…the reality is, at the core, most SaaS apps are just web-centric, modern-looking pieces of software.
Few are truly taking advantage of what that web-centricity (network effect) really means.
So many companies – especially developers – are like “look at how dynamic our screens can be” how “configurable” or “mutable” or blah blah blah. Okay, great.
If your app is so freakin’ dynamic, how come everyone who enters your app for the first time comes in through the same process?
They have the same experience, even though they came in with different intent, from different sources, etc.
Your “dynamic” web app is doing nothing to serve the dynamic nature of your audience.
Let’s say you have an Accounting app that also does Payroll and Invoicing. You might have 3 different PPC campaigns setup for those three different functions of your app.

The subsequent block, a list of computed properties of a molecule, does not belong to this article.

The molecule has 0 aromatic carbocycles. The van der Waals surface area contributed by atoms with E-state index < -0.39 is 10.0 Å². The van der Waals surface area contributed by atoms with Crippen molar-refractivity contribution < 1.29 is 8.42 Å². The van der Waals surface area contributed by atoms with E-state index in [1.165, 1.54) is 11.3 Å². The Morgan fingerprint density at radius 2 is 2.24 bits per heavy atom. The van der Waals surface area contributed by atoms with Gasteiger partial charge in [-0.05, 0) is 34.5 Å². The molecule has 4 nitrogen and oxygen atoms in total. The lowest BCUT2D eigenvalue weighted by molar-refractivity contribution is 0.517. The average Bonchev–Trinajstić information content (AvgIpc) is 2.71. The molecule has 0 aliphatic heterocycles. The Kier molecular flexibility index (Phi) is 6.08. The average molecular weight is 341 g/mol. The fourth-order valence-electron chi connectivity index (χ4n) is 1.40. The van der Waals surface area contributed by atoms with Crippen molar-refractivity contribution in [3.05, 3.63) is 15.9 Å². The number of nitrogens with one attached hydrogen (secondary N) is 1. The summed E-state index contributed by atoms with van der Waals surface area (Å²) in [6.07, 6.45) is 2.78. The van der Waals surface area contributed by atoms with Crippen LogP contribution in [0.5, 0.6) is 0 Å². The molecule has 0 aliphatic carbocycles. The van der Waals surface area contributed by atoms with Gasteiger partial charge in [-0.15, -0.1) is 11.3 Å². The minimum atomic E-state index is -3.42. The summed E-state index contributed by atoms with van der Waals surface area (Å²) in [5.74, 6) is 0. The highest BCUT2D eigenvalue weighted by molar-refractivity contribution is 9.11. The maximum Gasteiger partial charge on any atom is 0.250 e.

You might even do it right (see #2 above) and have dedicated landing pages for those campaigns.
But when they sign-up for your app, they all go to through the same “funnel” into the app and have the same in-app experience. If I’m looking for Invoicing, I probably should start there, right? Maybe customize the messaging in-app for Invoicing.
Or what if I launch a WordPress plugin for my app? I get coverage about this new plugin, I add it to the WordPress plugin directory, etc. Someone comes from that directory to my app, they sign-up, and then what? They get dumped into the app just like everyone else and…. mention of WordPress integration is nowhere to be found.
Instead, info on configuring the WordPress plugin is like 15 screens away.
So I leave. I leave your app and I deactivate and delete the plugin. Why? Because you don’t get it.
When I come in from a WordPress Plugin source, make that information – what I need to see in order to activate that plugin – front and center. Do I need an API key? Did I come from WordPress.org?